Structural and functional annotation were performed with the IGS Eukaryotic Annotation Pipeline protocol 1.0 at the IGS Informatics Resource Center (Baltimore, MD). We generated 439 million RNA-seq reads from isolate 008–049 grown in the presence of epithelial cell line (A549 adenocarcinomic human alveolar basal cells), human umbilical vein endothelial cells or in mammalian tissue culture media alone. RNA-seq reads were pooled and RNA-seq assemblies, both de novo and genome-guided against 008–049 genomic scaffolds, were generated with Trinity (Grabherr, Haas et al. 2011). Both types of assemblies were mapped to the 008–049 genome using PASA (Haas et al. 2003), and de novo assemblies only were mapped to other Lichtheimia genomes with Genomic Mapping and Alignment Program (GMAP) (Wu and Watanabe 2005). Genomic repeat regions were annotated and masked using RepeatModeler (Smit and Hubley 2008–2010) and RepeatMasker (Smit et al. 1996–2010). Protein-coding genes were predicted ab initio with CEGMA (Parra et al. 2007), GeneMark-ES (Ter-Hovhannisyan et al. 2008), Augustus (Stanke et al. 2006), SNAP (Korf 2004), GlimmerHMM (Majoros, Pertea and Salzberg 2004) and GeneID (Blanco et al. 2007). Augustus, SNAP and GlimmerHMM used CEGMA predictions for parameter training, and GeneID used a parameter file generated by CEGMA. Raw RNA-seq reads were used to augment Augustus training for L. corymbifera 008–049. Spliced alignments of SwissProt proteins against each genome were generated with AAT (Huang et al. 1997) using cutoffs of 80% similarity and 1500 bp max intron length. To generate a consensus gene model set, all intrinsic and extrinsic predictions were combined with Evidence Modeler (Haas et al. 2008) using the following evidence weights: CEGMA 4, Augustus 4, GeneMark-ES 2, GlimmerHMM 2, SNAP 2, GeneID 2 and AAT alignments 2. Assembled RNA-seq transcript alignments were weighted 10 for alignment to self (e.g. L. corymbifera 008–049 transcripts aligned with PASA to L. corymbifera 008–049 genome), but weighted 1 when aligned to other (e.g. L. corymbifera 008–049 transcripts aligned with GMAP to L. corymbifera CDC-B2541). Non-coding RNAs were predicted with tRNAScan-SE and RNAmmer. Predicted proteins were compared to UniProt with BLAST and against TIGRFAMs/PFAMs with HMM searches to generate functional assignments including Gene Ontology terms and Enzyme Commission numbers. A summary of our structural annotation of each of the four genomes can be found in Table 1. Genome completeness, as assessed by detecting complete conserved eukaryotic genes with CEGMA (Parra et al. 2007), for each of the genomes was estimated to range from 96–98% complete (Table 1).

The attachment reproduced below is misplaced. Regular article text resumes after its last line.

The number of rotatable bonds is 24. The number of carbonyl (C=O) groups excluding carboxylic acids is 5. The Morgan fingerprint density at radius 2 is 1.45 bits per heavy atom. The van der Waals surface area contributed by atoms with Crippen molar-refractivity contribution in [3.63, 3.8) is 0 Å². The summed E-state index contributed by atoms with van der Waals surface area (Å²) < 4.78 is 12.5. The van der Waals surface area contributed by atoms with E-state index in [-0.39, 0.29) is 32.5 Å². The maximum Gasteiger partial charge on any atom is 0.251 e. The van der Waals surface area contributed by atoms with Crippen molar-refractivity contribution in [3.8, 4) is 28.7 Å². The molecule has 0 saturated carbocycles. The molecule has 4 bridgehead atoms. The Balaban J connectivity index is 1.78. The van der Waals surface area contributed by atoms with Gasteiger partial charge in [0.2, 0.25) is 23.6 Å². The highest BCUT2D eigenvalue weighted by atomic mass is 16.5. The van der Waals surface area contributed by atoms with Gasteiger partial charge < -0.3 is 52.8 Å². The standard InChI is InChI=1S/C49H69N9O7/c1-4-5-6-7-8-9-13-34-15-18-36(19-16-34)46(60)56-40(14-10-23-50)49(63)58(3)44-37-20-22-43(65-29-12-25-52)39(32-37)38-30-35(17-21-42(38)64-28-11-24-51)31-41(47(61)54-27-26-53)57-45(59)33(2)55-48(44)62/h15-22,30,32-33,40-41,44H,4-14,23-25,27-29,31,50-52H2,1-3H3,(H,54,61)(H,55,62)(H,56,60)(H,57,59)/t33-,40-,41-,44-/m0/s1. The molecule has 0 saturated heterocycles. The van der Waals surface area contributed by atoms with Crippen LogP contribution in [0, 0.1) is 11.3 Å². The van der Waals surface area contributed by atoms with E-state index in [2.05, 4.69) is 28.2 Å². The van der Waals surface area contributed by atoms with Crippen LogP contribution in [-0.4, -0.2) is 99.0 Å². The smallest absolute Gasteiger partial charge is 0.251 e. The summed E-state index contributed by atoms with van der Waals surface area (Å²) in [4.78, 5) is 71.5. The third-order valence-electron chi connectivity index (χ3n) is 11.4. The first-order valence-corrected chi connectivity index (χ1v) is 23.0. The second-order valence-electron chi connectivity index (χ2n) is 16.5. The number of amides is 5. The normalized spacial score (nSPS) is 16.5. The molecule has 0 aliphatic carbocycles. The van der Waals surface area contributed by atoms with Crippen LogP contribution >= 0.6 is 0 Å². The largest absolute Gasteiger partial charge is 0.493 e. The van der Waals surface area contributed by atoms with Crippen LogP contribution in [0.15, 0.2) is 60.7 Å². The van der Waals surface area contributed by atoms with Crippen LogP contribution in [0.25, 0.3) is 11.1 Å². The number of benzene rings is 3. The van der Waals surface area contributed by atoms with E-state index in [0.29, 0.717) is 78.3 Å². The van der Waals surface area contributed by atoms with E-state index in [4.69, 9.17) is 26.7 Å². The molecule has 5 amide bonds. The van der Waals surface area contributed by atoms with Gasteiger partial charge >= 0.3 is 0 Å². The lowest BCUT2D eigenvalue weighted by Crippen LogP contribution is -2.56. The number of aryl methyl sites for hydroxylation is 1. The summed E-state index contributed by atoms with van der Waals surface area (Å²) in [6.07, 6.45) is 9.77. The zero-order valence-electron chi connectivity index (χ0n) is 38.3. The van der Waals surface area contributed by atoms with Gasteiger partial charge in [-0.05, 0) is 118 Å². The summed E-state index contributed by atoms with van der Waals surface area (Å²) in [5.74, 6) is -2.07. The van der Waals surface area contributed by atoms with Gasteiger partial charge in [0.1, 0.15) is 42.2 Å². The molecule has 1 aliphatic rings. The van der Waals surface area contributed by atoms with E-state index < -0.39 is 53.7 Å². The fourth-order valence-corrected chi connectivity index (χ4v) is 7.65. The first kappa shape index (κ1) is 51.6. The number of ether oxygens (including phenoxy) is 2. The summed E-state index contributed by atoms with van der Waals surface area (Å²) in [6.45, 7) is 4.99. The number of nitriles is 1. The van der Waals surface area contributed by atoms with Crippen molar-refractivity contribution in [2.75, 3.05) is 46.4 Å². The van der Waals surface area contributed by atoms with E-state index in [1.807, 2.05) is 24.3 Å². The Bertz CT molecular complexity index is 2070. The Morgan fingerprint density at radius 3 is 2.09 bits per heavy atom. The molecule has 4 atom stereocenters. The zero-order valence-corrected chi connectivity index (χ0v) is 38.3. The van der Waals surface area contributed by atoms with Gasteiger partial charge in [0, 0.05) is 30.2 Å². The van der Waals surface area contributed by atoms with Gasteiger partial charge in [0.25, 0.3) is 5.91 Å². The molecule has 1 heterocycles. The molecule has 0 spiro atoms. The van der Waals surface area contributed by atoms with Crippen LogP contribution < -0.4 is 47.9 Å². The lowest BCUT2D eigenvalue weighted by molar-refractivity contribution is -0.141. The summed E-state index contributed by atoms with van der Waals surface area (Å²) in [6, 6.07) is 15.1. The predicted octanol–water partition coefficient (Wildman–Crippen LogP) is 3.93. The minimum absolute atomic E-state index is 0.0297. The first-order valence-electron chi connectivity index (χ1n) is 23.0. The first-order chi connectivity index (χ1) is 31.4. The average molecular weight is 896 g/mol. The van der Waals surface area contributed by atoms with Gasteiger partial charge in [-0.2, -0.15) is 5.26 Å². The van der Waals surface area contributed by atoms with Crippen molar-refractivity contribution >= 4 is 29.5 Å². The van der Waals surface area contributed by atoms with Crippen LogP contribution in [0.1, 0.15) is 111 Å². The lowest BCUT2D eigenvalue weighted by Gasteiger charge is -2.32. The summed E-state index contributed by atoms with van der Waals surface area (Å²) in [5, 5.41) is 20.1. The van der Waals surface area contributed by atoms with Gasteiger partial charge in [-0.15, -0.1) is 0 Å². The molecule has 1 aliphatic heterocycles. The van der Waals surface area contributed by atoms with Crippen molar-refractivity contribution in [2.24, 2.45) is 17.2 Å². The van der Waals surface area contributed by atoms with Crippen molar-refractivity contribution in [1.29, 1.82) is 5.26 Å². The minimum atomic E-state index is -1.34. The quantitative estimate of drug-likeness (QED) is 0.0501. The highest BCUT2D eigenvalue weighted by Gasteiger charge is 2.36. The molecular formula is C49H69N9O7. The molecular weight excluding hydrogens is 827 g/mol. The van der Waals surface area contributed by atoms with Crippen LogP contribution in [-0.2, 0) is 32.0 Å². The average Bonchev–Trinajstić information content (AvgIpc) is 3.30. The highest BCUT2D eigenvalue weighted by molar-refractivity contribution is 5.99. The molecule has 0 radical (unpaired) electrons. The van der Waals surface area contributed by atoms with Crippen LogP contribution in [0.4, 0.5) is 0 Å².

We probed the phylogenetic relationship between our isolates and with two Mucorales isolates whose genomes have been sequenced and annotated (Rhizopus delemar 99–880 and L. corymbifera FSU 9682). To accomplish this, ortholog pairs were detected among Mucorales genomes using InParanoid 4.1 (Remm, Storm and Sonnhammer 2001) with Umbelopsis isabellina (CDC-B7317) as an out group, using the two-pass BLAST strategy, bootstrapping and all other algorithm parameters set to default. MultiParanoid (Alexeyenko et al. 2006) was run on InParanoid output files to detect ortholog groups common to all isolates. Protein sequences from each ortholog group were aligned using Muscle v.3.7 (Edgar 2004) and gapped regions were removed with Gblocks_0.91b with default settings (Talavera and Castresana 2007). Conserved block alignments were concatenated, and phylogenetic analysis was performed with Phyml 3.0 (Guindon et al. 2010) with 100 bootstrap replicates, BioNJ starting tree, nearest neighbor interchange (NNI) tree topology search, and LG amino acid substitution model. The resulting tree was visualized in FigTree v.1.4.2 (, 9 July 2014, date last accessed). For the genome sequence of L. corymbifera FSU 9682, the previously published annotation was used (Schwartze et al. 2014). All Lichtheimia isolates, including L. ramosa, were very closely related based on a phylogenetic tree generated using over 2000 highly conserved orthologous genes (Fig. 1). For perspective, R. delemar 99–880, a better-characterized Mucorales genome, was used as an outgroup for the tree. Our phylogenetic analysis indicates that the two L. corymbifera isolates (CDC-B2541 and CDC-008–049) are closely related to the previously sequenced L. corymbifera isolate (FSU 9682), while the two L. ramosa isolates (CDC-B5399 and CDC-B5792) form a separate clade.